Two things I can tell you about Mike Cross: He was a John Wayne fan, and he was a man of faith.
To see the sheriff’s love for John Wayne, you only had to step into his office at the Scott County Justice Center. There — like at his office at Oneida City Hall when he served as the town’s police chief — John Wayne memorabilia was present on every wall and desk, much of it depicting Wayne in one of his roles as a lawman.
You might say that Mike Cross wore his admiration for John Wayne on his sleeve. It wasn’t something he shied away from.
Likewise, he didn’t try to shy away from his faith. He wore that on his sleeve, too.
Sheriff Cross was long a man of faith, I’m convinced, but he underwent a bit of a change early in his tenure as Scott County’s sheriff. He didn’t make a big deal of it; he simply said, “I’m turning over a new leaf.” But you could see it in his actions and in his conversation.
Not long after, he helped organize a prayer meeting of Scott County’s elected officials, religious leaders and fellow believers. His reasoning was simple. Amid a rash of deaths of Scott County citizens by overdose, and new meth labs that seemed to be popping up faster than he and his officers could stomp them out, drug abuse was a war that could be won only with the intervention of a power higher than himself.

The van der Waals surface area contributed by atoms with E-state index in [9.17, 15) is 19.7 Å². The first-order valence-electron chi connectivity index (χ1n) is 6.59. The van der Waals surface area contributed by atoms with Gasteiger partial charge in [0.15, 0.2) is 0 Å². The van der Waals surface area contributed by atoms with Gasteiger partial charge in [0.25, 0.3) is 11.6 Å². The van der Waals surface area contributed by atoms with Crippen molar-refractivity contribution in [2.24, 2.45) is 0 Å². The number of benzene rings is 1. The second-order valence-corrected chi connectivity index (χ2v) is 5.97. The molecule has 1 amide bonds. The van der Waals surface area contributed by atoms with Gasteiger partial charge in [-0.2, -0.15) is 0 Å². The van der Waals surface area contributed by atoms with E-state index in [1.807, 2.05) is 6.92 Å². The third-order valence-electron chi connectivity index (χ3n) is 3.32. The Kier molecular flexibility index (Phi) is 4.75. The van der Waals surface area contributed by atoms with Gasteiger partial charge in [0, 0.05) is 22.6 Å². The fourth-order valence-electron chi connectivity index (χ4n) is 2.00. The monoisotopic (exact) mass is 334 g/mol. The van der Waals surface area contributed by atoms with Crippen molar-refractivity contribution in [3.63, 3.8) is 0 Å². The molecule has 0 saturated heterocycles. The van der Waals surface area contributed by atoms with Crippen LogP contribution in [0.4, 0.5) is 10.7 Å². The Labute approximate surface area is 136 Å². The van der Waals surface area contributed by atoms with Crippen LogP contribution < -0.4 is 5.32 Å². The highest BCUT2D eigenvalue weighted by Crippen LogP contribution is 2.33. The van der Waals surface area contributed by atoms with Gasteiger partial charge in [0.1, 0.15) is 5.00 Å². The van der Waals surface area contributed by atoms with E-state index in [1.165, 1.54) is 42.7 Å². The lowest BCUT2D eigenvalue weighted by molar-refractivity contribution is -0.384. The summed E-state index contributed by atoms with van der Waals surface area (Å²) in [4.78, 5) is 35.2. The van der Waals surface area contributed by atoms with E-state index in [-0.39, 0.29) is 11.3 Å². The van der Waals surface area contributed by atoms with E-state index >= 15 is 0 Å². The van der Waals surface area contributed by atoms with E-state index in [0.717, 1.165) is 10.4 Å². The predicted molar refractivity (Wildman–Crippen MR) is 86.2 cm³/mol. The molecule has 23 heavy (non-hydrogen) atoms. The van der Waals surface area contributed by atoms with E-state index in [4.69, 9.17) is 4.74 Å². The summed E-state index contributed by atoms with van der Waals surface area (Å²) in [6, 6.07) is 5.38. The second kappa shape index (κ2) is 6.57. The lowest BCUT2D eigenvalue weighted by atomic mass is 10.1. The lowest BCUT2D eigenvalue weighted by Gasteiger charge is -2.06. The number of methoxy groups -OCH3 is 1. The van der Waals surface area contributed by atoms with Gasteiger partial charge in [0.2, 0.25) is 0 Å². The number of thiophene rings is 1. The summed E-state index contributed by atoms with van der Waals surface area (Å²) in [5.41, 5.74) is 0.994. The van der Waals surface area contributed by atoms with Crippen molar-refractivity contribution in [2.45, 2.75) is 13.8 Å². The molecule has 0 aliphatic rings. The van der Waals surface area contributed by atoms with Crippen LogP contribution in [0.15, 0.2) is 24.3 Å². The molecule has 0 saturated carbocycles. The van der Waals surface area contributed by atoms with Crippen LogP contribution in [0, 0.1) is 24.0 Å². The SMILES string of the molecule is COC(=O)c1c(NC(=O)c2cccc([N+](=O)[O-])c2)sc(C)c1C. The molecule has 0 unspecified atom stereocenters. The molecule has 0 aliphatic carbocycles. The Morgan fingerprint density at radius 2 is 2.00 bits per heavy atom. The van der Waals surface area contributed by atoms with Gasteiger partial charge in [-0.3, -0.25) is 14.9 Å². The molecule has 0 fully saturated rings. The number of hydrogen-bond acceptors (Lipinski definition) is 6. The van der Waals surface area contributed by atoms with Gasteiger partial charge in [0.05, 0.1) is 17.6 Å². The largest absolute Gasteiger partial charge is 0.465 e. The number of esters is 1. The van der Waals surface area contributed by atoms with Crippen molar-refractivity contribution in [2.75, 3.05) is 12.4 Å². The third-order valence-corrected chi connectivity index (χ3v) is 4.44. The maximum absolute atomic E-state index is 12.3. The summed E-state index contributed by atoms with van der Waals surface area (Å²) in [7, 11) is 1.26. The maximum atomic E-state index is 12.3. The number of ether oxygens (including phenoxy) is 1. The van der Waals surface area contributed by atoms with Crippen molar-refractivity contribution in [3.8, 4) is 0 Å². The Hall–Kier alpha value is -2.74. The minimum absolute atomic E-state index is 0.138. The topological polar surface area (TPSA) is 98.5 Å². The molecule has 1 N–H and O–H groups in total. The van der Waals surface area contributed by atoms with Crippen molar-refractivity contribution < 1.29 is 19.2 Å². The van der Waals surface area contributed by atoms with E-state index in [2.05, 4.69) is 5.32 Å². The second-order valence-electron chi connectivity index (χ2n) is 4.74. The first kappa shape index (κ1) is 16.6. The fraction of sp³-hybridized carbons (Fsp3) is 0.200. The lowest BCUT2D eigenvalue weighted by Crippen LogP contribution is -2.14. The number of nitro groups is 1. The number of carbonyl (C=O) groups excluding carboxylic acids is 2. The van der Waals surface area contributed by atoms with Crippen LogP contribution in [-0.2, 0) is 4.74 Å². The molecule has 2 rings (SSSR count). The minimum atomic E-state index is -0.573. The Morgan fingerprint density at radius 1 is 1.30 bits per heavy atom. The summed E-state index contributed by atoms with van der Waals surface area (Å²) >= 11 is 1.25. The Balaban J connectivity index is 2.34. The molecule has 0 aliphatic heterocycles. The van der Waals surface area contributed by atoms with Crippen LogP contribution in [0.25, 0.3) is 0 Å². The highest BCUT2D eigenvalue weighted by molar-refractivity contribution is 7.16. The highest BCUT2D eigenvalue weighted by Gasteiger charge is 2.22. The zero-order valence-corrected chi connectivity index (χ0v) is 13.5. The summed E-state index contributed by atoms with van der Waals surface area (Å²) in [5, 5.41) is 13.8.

“The only thing I know to do is pray,” Sheriff Cross said at the time. Later, he would add that the prayers “are absolutely working.”
Some weeks later, in a private conversation, I asked him bluntly: Do you believe these prayers are the answer or is this just about an inspirational image for the public? It was a question that might have offended some, but Sheriff Cross was one of the last people you had to worry about being offended by trivial matters.
And he was equally blunt in his response.
“We don’t have any other choice,” he said. “This problem is too big for us to tackle on our own.”
In this modern era of ACLU harassment and too often negative reporting by news media with axes to grind, an elected sheriff standing hand-in-hand in prayer with ministers and church-goers on a public square is somewhat unusual. An elected sheriff admitting that he cannot solve the problems facing his jurisdiction without the intervening hand of a divine God is just about unheard of. Mike Cross’s approach was a stark contract to the typical approach.
But Mike Cross was not your typical sheriff.
Although Sheriff Cross entered the political arena in 2010 to seek the office of sheriff, he was never very good at playing politician . . . at least not in the sense that most of us would define politicians. With Mike Cross, you got what you got, with no false pretenses or faux airs. He didn’t tell you what he thought you wanted to hear; he didn’t let public opinion influence his position. And he never considered his job as sheriff a job that placed him above those around him. When he was elected and I called him for comment, his first response was, “This is not my sheriff’s department. This is Scott County’s sheriff’s department. This is the people’s sheriff’s department.”